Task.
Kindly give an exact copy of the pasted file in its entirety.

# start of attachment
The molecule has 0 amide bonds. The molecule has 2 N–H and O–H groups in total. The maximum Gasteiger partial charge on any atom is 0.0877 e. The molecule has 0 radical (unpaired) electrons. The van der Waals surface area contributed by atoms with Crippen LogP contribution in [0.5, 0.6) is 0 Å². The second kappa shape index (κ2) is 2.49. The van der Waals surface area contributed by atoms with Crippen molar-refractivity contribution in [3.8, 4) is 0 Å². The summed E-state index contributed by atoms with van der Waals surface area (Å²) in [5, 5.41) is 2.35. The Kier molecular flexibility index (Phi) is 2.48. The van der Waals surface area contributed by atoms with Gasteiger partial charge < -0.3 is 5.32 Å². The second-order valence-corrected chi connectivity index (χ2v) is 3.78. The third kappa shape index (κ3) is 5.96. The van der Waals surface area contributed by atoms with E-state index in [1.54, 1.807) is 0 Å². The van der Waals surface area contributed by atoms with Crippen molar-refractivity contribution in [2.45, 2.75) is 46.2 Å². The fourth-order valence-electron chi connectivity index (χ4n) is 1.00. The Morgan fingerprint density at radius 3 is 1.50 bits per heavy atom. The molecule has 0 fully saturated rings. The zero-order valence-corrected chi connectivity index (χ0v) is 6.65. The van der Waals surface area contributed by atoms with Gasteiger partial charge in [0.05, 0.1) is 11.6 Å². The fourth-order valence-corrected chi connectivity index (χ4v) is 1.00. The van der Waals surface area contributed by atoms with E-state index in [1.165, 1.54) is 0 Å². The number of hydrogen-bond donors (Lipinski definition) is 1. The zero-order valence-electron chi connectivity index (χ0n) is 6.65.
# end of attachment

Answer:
The molecule has 0 amide bonds. The molecule has 2 N–H and O–H groups in total. The maximum Gasteiger partial charge on any atom is 0.0877 e. The molecule has 0 radical (unpaired) electrons. The van der Waals surface area contributed by atoms with Crippen LogP contribution in [0.5, 0.6) is 0 Å². The second kappa shape index (κ2) is 2.49. The van der Waals surface area contributed by atoms with Crippen molar-refractivity contribution in [3.8, 4) is 0 Å². The summed E-state index contributed by atoms with van der Waals surface area (Å²) in [5, 5.41) is 2.35. The Kier molecular flexibility index (Phi) is 2.48. The van der Waals surface area contributed by atoms with Gasteiger partial charge < -0.3 is 5.32 Å². The second-order valence-corrected chi connectivity index (χ2v) is 3.78. The third kappa shape index (κ3) is 5.96. The van der Waals surface area contributed by atoms with E-state index in [1.54, 1.807) is 0 Å². The van der Waals surface area contributed by atoms with Crippen molar-refractivity contribution in [2.45, 2.75) is 46.2 Å². The fourth-order valence-electron chi connectivity index (χ4n) is 1.00. The Morgan fingerprint density at radius 3 is 1.50 bits per heavy atom. The molecule has 0 fully saturated rings. The zero-order valence-corrected chi connectivity index (χ0v) is 6.65. The van der Waals surface area contributed by atoms with Gasteiger partial charge in [0.05, 0.1) is 11.6 Å². The fourth-order valence-corrected chi connectivity index (χ4v) is 1.00. The van der Waals surface area contributed by atoms with E-state index in [1.165, 1.54) is 0 Å². The number of hydrogen-bond donors (Lipinski definition) is 1. The zero-order valence-electron chi connectivity index (χ0n) is 6.65.